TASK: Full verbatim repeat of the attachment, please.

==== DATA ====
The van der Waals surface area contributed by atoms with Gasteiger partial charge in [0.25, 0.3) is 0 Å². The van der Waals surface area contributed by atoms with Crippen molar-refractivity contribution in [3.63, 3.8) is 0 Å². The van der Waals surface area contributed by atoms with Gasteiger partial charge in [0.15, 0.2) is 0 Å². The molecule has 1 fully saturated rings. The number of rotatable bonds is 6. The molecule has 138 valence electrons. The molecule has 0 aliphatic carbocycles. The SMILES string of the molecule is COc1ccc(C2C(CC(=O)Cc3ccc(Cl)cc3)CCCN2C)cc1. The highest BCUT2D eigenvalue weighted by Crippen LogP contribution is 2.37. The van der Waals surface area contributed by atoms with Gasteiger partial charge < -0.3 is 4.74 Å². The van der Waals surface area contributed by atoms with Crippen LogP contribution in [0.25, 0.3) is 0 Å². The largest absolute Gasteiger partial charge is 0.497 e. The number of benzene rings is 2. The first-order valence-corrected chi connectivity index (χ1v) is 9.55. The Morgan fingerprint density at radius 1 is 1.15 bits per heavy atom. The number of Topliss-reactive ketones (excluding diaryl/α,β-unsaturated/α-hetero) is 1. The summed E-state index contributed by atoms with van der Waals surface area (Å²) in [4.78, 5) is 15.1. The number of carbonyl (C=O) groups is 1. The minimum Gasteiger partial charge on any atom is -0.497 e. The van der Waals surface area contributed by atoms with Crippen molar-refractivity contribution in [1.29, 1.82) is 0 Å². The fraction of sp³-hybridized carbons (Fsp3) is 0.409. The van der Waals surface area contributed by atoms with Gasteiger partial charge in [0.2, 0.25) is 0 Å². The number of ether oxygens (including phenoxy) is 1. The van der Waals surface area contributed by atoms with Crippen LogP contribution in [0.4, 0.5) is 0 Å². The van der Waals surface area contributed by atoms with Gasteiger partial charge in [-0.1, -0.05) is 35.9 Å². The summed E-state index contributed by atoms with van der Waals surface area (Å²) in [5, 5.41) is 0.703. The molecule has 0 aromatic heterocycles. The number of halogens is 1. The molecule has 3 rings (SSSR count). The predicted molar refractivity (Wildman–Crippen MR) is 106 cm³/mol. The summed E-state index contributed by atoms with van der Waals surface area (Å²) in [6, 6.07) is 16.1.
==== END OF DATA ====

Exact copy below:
The van der Waals surface area contributed by atoms with Gasteiger partial charge in [0.25, 0.3) is 0 Å². The van der Waals surface area contributed by atoms with Crippen molar-refractivity contribution in [3.63, 3.8) is 0 Å². The van der Waals surface area contributed by atoms with Gasteiger partial charge in [0.15, 0.2) is 0 Å². The molecule has 1 fully saturated rings. The number of rotatable bonds is 6. The molecule has 138 valence electrons. The molecule has 0 aliphatic carbocycles. The SMILES string of the molecule is COc1ccc(C2C(CC(=O)Cc3ccc(Cl)cc3)CCCN2C)cc1. The highest BCUT2D eigenvalue weighted by Crippen LogP contribution is 2.37. The van der Waals surface area contributed by atoms with Gasteiger partial charge < -0.3 is 4.74 Å². The van der Waals surface area contributed by atoms with Crippen LogP contribution in [0.25, 0.3) is 0 Å². The largest absolute Gasteiger partial charge is 0.497 e. The number of benzene rings is 2. The first-order valence-corrected chi connectivity index (χ1v) is 9.55. The Morgan fingerprint density at radius 1 is 1.15 bits per heavy atom. The number of Topliss-reactive ketones (excluding diaryl/α,β-unsaturated/α-hetero) is 1. The summed E-state index contributed by atoms with van der Waals surface area (Å²) in [4.78, 5) is 15.1. The number of carbonyl (C=O) groups is 1. The minimum Gasteiger partial charge on any atom is -0.497 e. The van der Waals surface area contributed by atoms with Crippen molar-refractivity contribution in [1.29, 1.82) is 0 Å². The fraction of sp³-hybridized carbons (Fsp3) is 0.409. The van der Waals surface area contributed by atoms with Gasteiger partial charge in [0.2, 0.25) is 0 Å². The number of ether oxygens (including phenoxy) is 1. The van der Waals surface area contributed by atoms with Crippen LogP contribution in [0.4, 0.5) is 0 Å². The van der Waals surface area contributed by atoms with Gasteiger partial charge in [-0.1, -0.05) is 35.9 Å². The summed E-state index contributed by atoms with van der Waals surface area (Å²) in [5, 5.41) is 0.703. The molecule has 0 aromatic heterocycles. The number of halogens is 1. The molecule has 3 rings (SSSR count). The predicted molar refractivity (Wildman–Crippen MR) is 106 cm³/mol. The summed E-state index contributed by atoms with van der Waals surface area (Å²) in [6, 6.07) is 16.1.